“There is only one thing that makes a dream impossible to achieve: the fear of failure.” – Paulo Coelho
I was so distraught when I found that I have a D in chemistry in my first year of college. Additionally I wasn’t really doing so great in my other science classes. Before this, I was heavily in science since elementary. Chemistry in high school, I believe I average a B (I have to check back on that). What also really got me to that state is the fact that I needed to retake this class to get into a program but also the fact I told myself I was destined to become a Pediatrician. I was dead set and determine ever since middle school (more on that in a different post).
I came to a realization during this time of my life was that I didn’t learn something back in high school and I had to take a quick crash course in college: Learning how to study. This what I was missing back in high school because most things came easy for me, so I hardly failed (there was this one time in high school Human Physiology and Antonym that the teacher failed the whole class but I believe it was some teaching tactic). But the more important thing that came from this realization is knowing failure and knowing what to do with it.
Some people, experience failure more often than other people. I know someone who is scared to do anything because of the fear of failure. But experiencing failure quiet frequently doesn’t equitation knowing failure. It’s like saying that since you breathe a lot, you should know the intricacies of how oxygen travels into the alveoli of the lungs and through what mechanism does CO2 is excreted out. (Kinda shows my medical background) Anyways, experience it frequently does not mean you know it.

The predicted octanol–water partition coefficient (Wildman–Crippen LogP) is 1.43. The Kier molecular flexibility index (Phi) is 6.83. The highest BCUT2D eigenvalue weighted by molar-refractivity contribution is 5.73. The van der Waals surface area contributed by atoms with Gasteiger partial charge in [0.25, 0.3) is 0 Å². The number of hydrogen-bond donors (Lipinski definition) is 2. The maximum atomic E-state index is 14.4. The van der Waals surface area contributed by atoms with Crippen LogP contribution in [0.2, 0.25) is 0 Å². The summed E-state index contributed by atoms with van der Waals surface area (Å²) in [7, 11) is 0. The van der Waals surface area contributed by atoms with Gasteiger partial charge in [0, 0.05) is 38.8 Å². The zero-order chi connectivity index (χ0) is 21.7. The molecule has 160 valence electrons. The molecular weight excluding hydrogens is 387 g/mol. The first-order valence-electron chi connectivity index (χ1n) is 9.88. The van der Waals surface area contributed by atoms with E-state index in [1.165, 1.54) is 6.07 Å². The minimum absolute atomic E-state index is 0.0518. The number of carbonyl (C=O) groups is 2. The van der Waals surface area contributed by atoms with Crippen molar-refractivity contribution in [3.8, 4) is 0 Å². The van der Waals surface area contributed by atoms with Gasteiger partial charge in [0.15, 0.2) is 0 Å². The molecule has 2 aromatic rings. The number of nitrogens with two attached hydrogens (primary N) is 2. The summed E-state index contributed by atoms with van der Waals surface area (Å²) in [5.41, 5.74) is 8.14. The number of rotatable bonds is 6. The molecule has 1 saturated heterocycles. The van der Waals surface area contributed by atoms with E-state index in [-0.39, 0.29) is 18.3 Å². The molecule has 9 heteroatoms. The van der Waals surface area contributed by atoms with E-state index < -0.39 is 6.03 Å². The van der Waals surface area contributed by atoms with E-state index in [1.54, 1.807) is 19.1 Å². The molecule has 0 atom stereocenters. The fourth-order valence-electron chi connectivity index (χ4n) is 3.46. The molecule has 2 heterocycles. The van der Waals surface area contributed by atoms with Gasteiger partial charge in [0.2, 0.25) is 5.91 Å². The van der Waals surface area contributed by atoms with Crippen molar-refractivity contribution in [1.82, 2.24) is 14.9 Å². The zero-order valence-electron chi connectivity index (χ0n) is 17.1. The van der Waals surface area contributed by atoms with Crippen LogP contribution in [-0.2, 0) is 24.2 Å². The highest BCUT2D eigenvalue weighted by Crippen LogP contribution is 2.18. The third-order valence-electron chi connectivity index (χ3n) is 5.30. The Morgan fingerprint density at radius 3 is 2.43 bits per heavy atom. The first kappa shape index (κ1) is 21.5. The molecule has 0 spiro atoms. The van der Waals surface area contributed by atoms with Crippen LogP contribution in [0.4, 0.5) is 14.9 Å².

Knowing failure means knowing the options of failure, and how to correct/overcome them. It sounds like a pessimistic way of thinking and can viewed as a negative but it’s more so problem solving. I often told my friends when they are deciding what to do, the worst thing that could happen is that they could die. In the game of chess, you would often think what’s your opponent best move, and how to either prevent it from happening or work around it.
The thing is about chess is that everything known (except the other person’s choice, so that isn’t much a read), but take for example a card game like Texas Hold Up (The interesting thing about this post is that I am currently writing this while in Vegas). Everything can be calculated out but it isn’t certain what the outcome will be, that’s where we know what is failure meaning. we know what where we going to failure. If we are able to correct the failures or avoid them, prior to them happening. That’s the ultimate reward of knowing failure is increasing the chances of winning.
What is your life’s failures? Is it possibly your most valuable learning experience? Did you find a better place?
So you know your failures, what’s next? The thing two things is finding our passion and exploring our strengths.